Universal Corporation (UVV) is caught in a problem that the entire tobacco industry has to grapple with – the decline in smokers among the U.S. population. However, there are those who will look at the financials and think that this firm – the world’s foremost supplier of leaf tobacco – is strong enough financially to weather such declines and thrive long-term.
This is not Mr. Market’s verdict on the matter – shares are currently trading in the low-$50 range, 30.87% below the 52-week high of $76.98.
Universal Corporation is trading 30.87% below its 52-week high of $76.98 at close of business 10/11/2019. Chart from FinViz.com.
Recent trends make this verdict unsurprising – the number of non-smoking adults in the U.S. declined from 20.9% in 2005 to 15.5% in 2016, according to a 2018 report from the Centers for Disease Control and Prevention, or CDC. On a global scale, the number of cigarette packets sold per adult per day in rich countries has declined from the 1960s significantly – in the U.S. alone, sales have gone from 10 packets to 4 packets.
Sales of cigarettes per adult per day in eight countries from 1875-2015. Chart generated from Our World in Data.
As the tobacco industry in general reels from these trends, Universal’s outlook appears bleak. Projected EPS for the firm is estimated to be -18.11%, and the payout ratio of the firm is currently 81.10%, so investor returns look to be dicey going forward…at first glance.
However, Universal are not complacent here. They intend to diversify their operations to ensure that the decline in tobacco will be offset by profits in other areas. They have ruled out the bandwagon charge towards cannabis and hemp – for the moment – and are instead seeking to transfer their expertise in agricultural growth and logistics management into adjacent industries:
A potential investment might involve high-value, non-commodity, or crop-based agricultural products requiring value-added handling or processing
Adjacent industries could, by Universal’s reckoning, account for 15-20% of earnings five years from now, which would certainly offset the negative outlook on the company now. The question is, can Universal continue to deliver for investors while this transition takes place.
The answer to this is yes. Universal’s revenues and earnings over the past five years have been steady, and the recent Q1 2020 figures of $296.92 million in revenue and $2.07 million are a little low in comparison even fractionally, but must be viewed in light of its transition to adjacent industries.
|Year||Revenue ($)||Net Income ($)|
|2015||2.27 billion||114.57 million|
|2016||2.12 billion||109.02 million|
|2017||2.07 billion||31.95 million|
|2018||2.03 billion||105.66 million|
|2019||2.23 billion||104.12 million|
Universal Corporation has been paying consecutively rising dividends since 1972, a 47-year streak that not only makes the firm a de-facto Dividend Aristocrat, but only three years shy of becoming a Dividend King. With a net worth of $1.35 billion (total assets are $2.18 billion and total liabilities are $825.81 million) against long-term debt of $391.67 million, cash of $168 million and total accounts receivable of $281.29 million, the firm is likely to be able to achieve this milestone.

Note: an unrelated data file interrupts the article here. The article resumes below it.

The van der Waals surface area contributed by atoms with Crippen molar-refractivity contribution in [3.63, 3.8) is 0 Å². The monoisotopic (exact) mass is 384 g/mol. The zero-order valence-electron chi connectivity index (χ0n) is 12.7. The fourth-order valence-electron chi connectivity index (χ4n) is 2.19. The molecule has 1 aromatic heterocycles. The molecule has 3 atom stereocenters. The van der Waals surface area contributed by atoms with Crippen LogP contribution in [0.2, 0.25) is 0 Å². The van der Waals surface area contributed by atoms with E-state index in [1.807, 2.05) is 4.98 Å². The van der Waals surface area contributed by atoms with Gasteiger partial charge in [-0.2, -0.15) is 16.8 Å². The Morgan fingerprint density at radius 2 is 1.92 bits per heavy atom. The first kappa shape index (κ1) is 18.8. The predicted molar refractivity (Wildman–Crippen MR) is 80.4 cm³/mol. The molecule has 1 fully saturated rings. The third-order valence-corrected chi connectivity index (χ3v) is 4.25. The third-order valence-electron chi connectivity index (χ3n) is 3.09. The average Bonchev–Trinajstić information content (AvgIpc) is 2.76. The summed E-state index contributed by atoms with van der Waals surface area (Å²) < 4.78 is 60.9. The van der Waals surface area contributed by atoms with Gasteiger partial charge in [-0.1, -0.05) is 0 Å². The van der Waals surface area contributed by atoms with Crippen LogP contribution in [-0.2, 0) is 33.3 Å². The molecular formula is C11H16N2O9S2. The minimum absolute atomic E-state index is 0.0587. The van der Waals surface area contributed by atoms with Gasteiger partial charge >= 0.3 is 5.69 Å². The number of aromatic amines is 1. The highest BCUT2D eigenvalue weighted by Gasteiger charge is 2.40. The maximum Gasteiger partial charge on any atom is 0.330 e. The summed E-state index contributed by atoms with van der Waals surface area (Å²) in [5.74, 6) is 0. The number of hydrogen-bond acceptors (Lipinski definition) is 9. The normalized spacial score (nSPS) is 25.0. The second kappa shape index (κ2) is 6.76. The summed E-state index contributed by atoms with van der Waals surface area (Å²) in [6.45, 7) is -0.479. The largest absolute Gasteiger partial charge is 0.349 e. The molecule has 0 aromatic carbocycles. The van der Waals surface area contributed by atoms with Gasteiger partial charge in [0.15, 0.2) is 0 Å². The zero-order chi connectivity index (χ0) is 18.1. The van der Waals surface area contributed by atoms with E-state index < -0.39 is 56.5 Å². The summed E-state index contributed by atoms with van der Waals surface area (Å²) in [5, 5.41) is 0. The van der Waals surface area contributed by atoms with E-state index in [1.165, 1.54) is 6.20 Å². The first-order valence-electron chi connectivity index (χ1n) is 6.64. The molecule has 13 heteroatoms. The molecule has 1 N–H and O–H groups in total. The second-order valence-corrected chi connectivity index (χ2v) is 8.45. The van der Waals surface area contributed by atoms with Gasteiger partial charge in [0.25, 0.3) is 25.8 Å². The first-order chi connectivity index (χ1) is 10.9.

While the adjacent industries are estimated to make up a fifth of Universal’s earnings going forward, the tobacco business will remain the bulk of the firm’s income in the medium term. However, in spite of the decline of tobacco worldwide, there are still 38 million adults smoking in the U.S., and the addictive nature of tobacco products suggest that this customer base will not dwindle dramatically going forward (no tasteless remarks on this sentence, please!).
In spite of the decline in smoking in the U.S., 38 million adults still smoke. Image from CDC.
In light of its move towards adjacent industries that will utilize its existing expertise, its strong financial position, and its steady earning potential as the leading leaf tobacco supplier in the world, Universal is a bargain in the low-$50 range. It is trading with a P/E ratio of 14.50, a discount to its 5-year average P/E of 21.11, and offers a 5.71% dividend yield. In the current market, it is an excellent value opportunity provided by many who are willing to dismiss it as a value trap.
DISCLAIMER: The author is not a financial professional and accepts no responsibility for any investment decisions a reader makes. This article is presented for information purposes only. Furthermore, the figures cited are the product of the author’s own research and may differ from those of other analysts. Always do your own due diligence when researching prospective investments.
Disclosure: I/we have no positions in any stocks mentioned, and no plans to initiate any positions within the next 72 hours. I wrote this article myself, and it expresses my own opinions. I am not receiving compensation for it (other than from Seeking Alpha). I have no business relationship with any company whose stock is mentioned in this article.